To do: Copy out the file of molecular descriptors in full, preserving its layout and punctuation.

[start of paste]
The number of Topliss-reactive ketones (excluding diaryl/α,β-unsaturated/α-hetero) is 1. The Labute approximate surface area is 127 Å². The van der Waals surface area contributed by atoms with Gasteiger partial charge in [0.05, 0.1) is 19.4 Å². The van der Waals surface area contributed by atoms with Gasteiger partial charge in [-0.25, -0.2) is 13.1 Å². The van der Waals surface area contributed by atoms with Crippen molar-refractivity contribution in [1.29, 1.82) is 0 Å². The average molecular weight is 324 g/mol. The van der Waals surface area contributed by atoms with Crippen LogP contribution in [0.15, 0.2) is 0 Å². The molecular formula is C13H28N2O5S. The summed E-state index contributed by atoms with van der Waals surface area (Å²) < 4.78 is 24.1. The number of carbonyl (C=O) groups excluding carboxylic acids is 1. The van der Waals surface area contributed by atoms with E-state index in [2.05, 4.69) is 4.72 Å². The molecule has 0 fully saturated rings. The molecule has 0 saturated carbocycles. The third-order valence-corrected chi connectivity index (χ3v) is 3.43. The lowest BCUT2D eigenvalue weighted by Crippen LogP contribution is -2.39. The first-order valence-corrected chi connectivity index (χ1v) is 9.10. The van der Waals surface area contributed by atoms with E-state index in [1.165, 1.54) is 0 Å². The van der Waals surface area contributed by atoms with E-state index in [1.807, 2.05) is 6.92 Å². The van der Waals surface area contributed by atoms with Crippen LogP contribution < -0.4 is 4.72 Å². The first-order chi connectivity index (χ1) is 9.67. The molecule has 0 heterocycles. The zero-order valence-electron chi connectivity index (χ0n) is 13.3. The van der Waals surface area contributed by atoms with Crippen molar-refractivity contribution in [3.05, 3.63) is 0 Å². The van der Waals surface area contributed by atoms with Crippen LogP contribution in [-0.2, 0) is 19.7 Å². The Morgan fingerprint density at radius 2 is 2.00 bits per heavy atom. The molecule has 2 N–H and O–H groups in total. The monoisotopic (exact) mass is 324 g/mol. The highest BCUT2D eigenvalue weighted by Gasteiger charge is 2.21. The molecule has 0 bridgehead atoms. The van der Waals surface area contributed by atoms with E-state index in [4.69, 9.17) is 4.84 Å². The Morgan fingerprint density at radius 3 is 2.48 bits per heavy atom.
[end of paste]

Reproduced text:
The number of Topliss-reactive ketones (excluding diaryl/α,β-unsaturated/α-hetero) is 1. The Labute approximate surface area is 127 Å². The van der Waals surface area contributed by atoms with Gasteiger partial charge in [0.05, 0.1) is 19.4 Å². The van der Waals surface area contributed by atoms with Gasteiger partial charge in [-0.25, -0.2) is 13.1 Å². The van der Waals surface area contributed by atoms with Crippen molar-refractivity contribution in [1.29, 1.82) is 0 Å². The average molecular weight is 324 g/mol. The van der Waals surface area contributed by atoms with Crippen LogP contribution in [0.15, 0.2) is 0 Å². The molecular formula is C13H28N2O5S. The summed E-state index contributed by atoms with van der Waals surface area (Å²) < 4.78 is 24.1. The number of carbonyl (C=O) groups excluding carboxylic acids is 1. The van der Waals surface area contributed by atoms with E-state index in [2.05, 4.69) is 4.72 Å². The molecule has 0 fully saturated rings. The molecule has 0 saturated carbocycles. The third-order valence-corrected chi connectivity index (χ3v) is 3.43. The lowest BCUT2D eigenvalue weighted by Crippen LogP contribution is -2.39. The first-order valence-corrected chi connectivity index (χ1v) is 9.10. The van der Waals surface area contributed by atoms with E-state index in [1.165, 1.54) is 0 Å². The van der Waals surface area contributed by atoms with E-state index in [1.807, 2.05) is 6.92 Å². The van der Waals surface area contributed by atoms with Crippen LogP contribution < -0.4 is 4.72 Å². The first-order chi connectivity index (χ1) is 9.67. The molecule has 0 heterocycles. The zero-order valence-electron chi connectivity index (χ0n) is 13.3. The van der Waals surface area contributed by atoms with Crippen molar-refractivity contribution in [3.05, 3.63) is 0 Å². The van der Waals surface area contributed by atoms with Crippen LogP contribution in [-0.2, 0) is 19.7 Å². The Morgan fingerprint density at radius 2 is 2.00 bits per heavy atom. The molecule has 2 N–H and O–H groups in total. The monoisotopic (exact) mass is 324 g/mol. The highest BCUT2D eigenvalue weighted by Gasteiger charge is 2.21. The molecule has 0 bridgehead atoms. The van der Waals surface area contributed by atoms with E-state index in [4.69, 9.17) is 4.84 Å². The Morgan fingerprint density at radius 3 is 2.48 bits per heavy atom.